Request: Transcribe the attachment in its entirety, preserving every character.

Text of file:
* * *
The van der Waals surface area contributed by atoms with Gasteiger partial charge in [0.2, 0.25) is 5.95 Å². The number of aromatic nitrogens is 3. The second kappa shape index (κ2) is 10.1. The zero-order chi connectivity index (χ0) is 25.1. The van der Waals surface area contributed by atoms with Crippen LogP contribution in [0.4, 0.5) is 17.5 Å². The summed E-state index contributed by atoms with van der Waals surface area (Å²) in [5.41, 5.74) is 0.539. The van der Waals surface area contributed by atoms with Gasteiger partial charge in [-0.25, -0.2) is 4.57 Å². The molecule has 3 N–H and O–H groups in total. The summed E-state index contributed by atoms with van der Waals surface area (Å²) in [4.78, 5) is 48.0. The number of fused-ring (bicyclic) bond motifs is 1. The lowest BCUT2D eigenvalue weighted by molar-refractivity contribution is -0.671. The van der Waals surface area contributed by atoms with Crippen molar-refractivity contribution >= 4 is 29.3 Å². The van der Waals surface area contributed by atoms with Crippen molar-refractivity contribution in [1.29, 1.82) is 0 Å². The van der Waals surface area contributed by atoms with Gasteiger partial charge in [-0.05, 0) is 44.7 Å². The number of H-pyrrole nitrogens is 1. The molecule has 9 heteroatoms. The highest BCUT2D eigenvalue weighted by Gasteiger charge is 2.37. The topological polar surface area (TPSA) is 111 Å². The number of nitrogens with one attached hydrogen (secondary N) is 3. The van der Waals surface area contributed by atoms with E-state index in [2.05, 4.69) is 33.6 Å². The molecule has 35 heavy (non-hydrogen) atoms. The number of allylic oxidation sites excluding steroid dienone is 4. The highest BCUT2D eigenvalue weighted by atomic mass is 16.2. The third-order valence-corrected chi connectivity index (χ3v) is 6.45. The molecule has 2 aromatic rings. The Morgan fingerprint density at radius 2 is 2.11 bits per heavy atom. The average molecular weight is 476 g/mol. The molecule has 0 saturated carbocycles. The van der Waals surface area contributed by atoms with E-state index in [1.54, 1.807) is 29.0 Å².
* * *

The van der Waals surface area contributed by atoms with Gasteiger partial charge in [0.2, 0.25) is 5.95 Å². The number of aromatic nitrogens is 3. The second kappa shape index (κ2) is 10.1. The zero-order chi connectivity index (χ0) is 25.1. The van der Waals surface area contributed by atoms with Crippen LogP contribution in [0.4, 0.5) is 17.5 Å². The summed E-state index contributed by atoms with van der Waals surface area (Å²) in [5.41, 5.74) is 0.539. The van der Waals surface area contributed by atoms with Gasteiger partial charge in [-0.25, -0.2) is 4.57 Å². The molecule has 3 N–H and O–H groups in total. The summed E-state index contributed by atoms with van der Waals surface area (Å²) in [4.78, 5) is 48.0. The number of fused-ring (bicyclic) bond motifs is 1. The lowest BCUT2D eigenvalue weighted by molar-refractivity contribution is -0.671. The van der Waals surface area contributed by atoms with Crippen molar-refractivity contribution >= 4 is 29.3 Å². The van der Waals surface area contributed by atoms with Crippen molar-refractivity contribution in [1.29, 1.82) is 0 Å². The van der Waals surface area contributed by atoms with Gasteiger partial charge in [-0.05, 0) is 44.7 Å². The number of H-pyrrole nitrogens is 1. The molecule has 9 heteroatoms. The highest BCUT2D eigenvalue weighted by Gasteiger charge is 2.37. The topological polar surface area (TPSA) is 111 Å². The number of nitrogens with one attached hydrogen (secondary N) is 3. The van der Waals surface area contributed by atoms with E-state index in [2.05, 4.69) is 33.6 Å². The molecule has 35 heavy (non-hydrogen) atoms. The number of allylic oxidation sites excluding steroid dienone is 4. The highest BCUT2D eigenvalue weighted by atomic mass is 16.2. The third-order valence-corrected chi connectivity index (χ3v) is 6.45. The molecule has 2 aromatic rings. The Morgan fingerprint density at radius 2 is 2.11 bits per heavy atom. The average molecular weight is 476 g/mol. The molecule has 0 saturated carbocycles. The van der Waals surface area contributed by atoms with E-state index in [1.54, 1.807) is 29.0 Å².